rub the little one's chest with Nerviline, gargle the throat, and give ten
drops in hot -vater at bed-time. Next
morning all is well. No cold, no time
lost at school. If Poison's Nerviline
isn't in your home get it there at
once. Dealers sell it in large 20c bottles.
BOUNDARY    ORE   SHIPMENTS
The following table gives the ore
for 1905, 1906 and for the past week:
CHURCH SERVICES
Knox Presbyterian Church—
Sabbath services at 11 a.m. and 7 p.
m.; Sabbath school aud Bible class at
2:30 p.m.; Young People's Society of
Christian Endeavor, Monday, 7:30 p.
m. All ara cordially invited; seats free.
Methodist Church, E. Manuel,
pastor.—Services next Sunday at 11
a. in. and 7:30 p.m.; Sunday school
and Bible class at 2:30 p.m. Mrs.
Clark, the evangelist, will conduct the
services on Sunday next. Morning
subject, "When I See the Blood I
Will Pass Over You," evening subject, "All Scripture is Given by the
Inspiration of God." Everybody invited.
Baptist Church, Rev. F. W. Auvache, pastor.—Services on Sunday
at 11 a. m. and 7:30 p. m.; Sunday
school and Bible class at 3 p.m.
Good Corn Shelter tor 25c
A marvel of efficacy and promptness, a remedy that does cure oorns
and warts. Its name is Putnam's Corn
Extractor. Contains no acids, never
pains, gives lasting satisfaction. Insist on "Putnam's" only. It's the best
Granby Mines, Phoenix	
Snowshoe,   Phoenix	
Mother Lode, Deadwood...;	
B. C. Mine, Snmmit	
Emma, Summit	
Oro Denoro, Summit Camp	
Bonnie Belle, Deadwood	
Brooklyn-Stemwinder, Phoenix.
Idaho, Phoenix '.	
Rawhide, Phoenix	
Sunset, Deadwood	
Mountain Rose, Summit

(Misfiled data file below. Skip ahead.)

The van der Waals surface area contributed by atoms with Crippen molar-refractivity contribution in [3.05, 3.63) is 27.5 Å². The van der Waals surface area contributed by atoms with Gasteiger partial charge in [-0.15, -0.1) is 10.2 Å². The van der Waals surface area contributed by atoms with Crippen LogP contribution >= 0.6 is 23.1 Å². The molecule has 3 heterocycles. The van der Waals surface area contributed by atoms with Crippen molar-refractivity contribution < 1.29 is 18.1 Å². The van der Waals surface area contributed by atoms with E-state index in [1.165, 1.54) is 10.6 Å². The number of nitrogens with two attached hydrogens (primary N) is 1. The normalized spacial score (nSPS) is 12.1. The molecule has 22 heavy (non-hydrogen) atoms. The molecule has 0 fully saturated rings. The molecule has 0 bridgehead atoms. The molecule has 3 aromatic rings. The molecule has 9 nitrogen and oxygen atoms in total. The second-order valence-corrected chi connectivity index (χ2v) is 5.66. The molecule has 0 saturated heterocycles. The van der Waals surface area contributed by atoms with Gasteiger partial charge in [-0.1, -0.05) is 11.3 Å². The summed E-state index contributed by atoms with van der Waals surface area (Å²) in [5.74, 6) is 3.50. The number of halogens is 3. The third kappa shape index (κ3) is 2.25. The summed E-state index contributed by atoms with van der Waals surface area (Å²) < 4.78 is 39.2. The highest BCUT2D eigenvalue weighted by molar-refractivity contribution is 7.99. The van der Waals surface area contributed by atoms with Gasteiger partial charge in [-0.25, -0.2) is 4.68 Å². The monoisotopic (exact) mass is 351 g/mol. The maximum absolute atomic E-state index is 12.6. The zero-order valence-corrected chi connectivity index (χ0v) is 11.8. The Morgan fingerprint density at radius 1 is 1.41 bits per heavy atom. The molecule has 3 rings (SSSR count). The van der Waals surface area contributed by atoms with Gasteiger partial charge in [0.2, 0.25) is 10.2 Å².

Senator, SummitCamp	
Morrison, Deadwood	
Sulphur King,Summit	
Winnipeg, Wellington	
Big Copper, West Copper	
| Carmi, West, Fork	
Sally, West Fork	
'Rambler, West Fork	
Butcher Boy, West Fork	
Providence, G reenwood	
Elkhorn, Greenwood	
Strathmore, Providence	
Preston, Skylark	
Prince Henry, Skylark	
Skylark, Skylark Camp	
Last Chance, Skylark Camp	
E. P. U. Mine, Skylark Camp...
Bay, Skylark	
Mavis, Skylark	
Don Pedro, Skylark	
Crescent, Skylark	
Helen, Greenwood	
Republic,Boundury Falls	
Miscellaneous	
shipments of   Boundary mines
1906 1907   Past Week
801,404 196,380
8,426 26,570
104,120 66,228       3,840
1,345 1,370
12,881 3,965           140
6,404 82              82
1,345 	
140,685        24,033    *     	
2,960 2.019
26,032 20,149
48,390 7,758
3,555 1,212
649
586
30
86
76
9
1,140
40
140
20
15
589
20
500
20
55
30
204
45
171
100
TIMBER NOTICES
NOTICE.
NOTICE Is hereby given that SO days alter
date I Intend to apply to the Honourable
the Chief Commissioner ot Lands and Works
for a special license to out and carry away
timber from the following; described lands
in the Grand Forks Mining Division of Tale
district: Commencing at a post marked
" Robert Gaw's corner post," planted at the
confluence of McFarlane and Phillippia
creeks; thenoe north 80 chains, thenoe west
SO chains, thenee south 80 chains, thence east
8<l chains to point of commencement.
Sated May 8,1007.
ROBERT GAW, Locator.
C. F. HARKIGAN, Agent.
Total, tons  1,158,991
Smelter Treatment—
Granby Smelter  828,879
B. C. Copper Co.'s Smelter  121,031
Dominion Copper Co.'s Smelter  218,811
360,333        4,122
205,415
101,953
51,771
7,270
Total treated.
     1,168,121
BOUNDARY  DIVIDENDS.
358,235
7,270
-DIVIDRNDS-
Autborlzed ^-shahm--^ Paid   Total to   Latest     Per
Nihk of Company.             Capital.   Issued. Par. 1906.      Date.      Date.   Share
Granby Consolidated-Copper.   115,000,000     185,000 $100 ".1,820,000 $2,158,630 Mar. 1801  $3.00
Cariboo McKinney-Uold    -1,25(1.1*00  1,250,000     $1          548317 Feb. 1904     .04
Providence   Silver       200,000      81,000
18,000
88,221 Sept. 1006     .50
LAND NOTICE
NOTICE Ir hereby given that 60 days after
■ ™ dace I intend to apply to the Honourable
the Chief Commissioner of Lands and Works
for permission to purchase the following described lauds in the Similkameen Land Division of British Columbia: Commencing* at a